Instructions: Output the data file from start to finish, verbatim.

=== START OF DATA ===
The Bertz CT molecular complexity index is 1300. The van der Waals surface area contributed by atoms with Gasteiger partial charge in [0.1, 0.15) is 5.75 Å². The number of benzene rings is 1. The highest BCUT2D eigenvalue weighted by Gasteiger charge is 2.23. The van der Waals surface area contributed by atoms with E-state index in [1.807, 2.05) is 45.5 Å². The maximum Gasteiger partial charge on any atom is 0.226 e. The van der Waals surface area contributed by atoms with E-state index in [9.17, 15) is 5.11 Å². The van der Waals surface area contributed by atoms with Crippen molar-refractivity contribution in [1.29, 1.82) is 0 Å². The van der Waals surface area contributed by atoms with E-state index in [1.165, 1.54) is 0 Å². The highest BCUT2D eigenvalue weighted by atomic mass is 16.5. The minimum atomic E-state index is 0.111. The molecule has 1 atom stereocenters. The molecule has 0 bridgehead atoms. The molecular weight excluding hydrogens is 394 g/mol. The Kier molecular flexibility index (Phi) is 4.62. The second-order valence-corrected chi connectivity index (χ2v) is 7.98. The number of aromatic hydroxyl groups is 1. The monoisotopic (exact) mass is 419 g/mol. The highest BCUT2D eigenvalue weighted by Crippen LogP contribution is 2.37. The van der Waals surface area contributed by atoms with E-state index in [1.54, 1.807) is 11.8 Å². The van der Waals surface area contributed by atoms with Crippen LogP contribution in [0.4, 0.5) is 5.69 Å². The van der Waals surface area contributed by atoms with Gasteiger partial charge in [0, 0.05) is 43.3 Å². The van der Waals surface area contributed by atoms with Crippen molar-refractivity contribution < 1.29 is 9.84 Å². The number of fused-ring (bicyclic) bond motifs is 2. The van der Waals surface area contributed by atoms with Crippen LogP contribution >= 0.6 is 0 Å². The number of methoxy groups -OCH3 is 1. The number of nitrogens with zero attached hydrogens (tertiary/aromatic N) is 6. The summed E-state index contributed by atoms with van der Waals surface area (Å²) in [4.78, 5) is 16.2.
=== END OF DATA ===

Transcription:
The Bertz CT molecular complexity index is 1300. The van der Waals surface area contributed by atoms with Gasteiger partial charge in [0.1, 0.15) is 5.75 Å². The number of benzene rings is 1. The highest BCUT2D eigenvalue weighted by Gasteiger charge is 2.23. The van der Waals surface area contributed by atoms with E-state index in [1.807, 2.05) is 45.5 Å². The maximum Gasteiger partial charge on any atom is 0.226 e. The van der Waals surface area contributed by atoms with E-state index in [9.17, 15) is 5.11 Å². The van der Waals surface area contributed by atoms with Crippen molar-refractivity contribution in [1.29, 1.82) is 0 Å². The van der Waals surface area contributed by atoms with E-state index in [1.165, 1.54) is 0 Å². The highest BCUT2D eigenvalue weighted by atomic mass is 16.5. The minimum atomic E-state index is 0.111. The molecule has 1 atom stereocenters. The molecule has 0 bridgehead atoms. The molecular weight excluding hydrogens is 394 g/mol. The Kier molecular flexibility index (Phi) is 4.62. The second-order valence-corrected chi connectivity index (χ2v) is 7.98. The number of aromatic hydroxyl groups is 1. The monoisotopic (exact) mass is 419 g/mol. The highest BCUT2D eigenvalue weighted by Crippen LogP contribution is 2.37. The van der Waals surface area contributed by atoms with E-state index in [1.54, 1.807) is 11.8 Å². The van der Waals surface area contributed by atoms with Crippen LogP contribution in [0.4, 0.5) is 5.69 Å². The van der Waals surface area contributed by atoms with Gasteiger partial charge in [0, 0.05) is 43.3 Å². The van der Waals surface area contributed by atoms with Crippen molar-refractivity contribution < 1.29 is 9.84 Å². The number of fused-ring (bicyclic) bond motifs is 2. The van der Waals surface area contributed by atoms with Crippen LogP contribution >= 0.6 is 0 Å². The number of methoxy groups -OCH3 is 1. The number of nitrogens with zero attached hydrogens (tertiary/aromatic N) is 6. The summed E-state index contributed by atoms with van der Waals surface area (Å²) in [4.78, 5) is 16.2.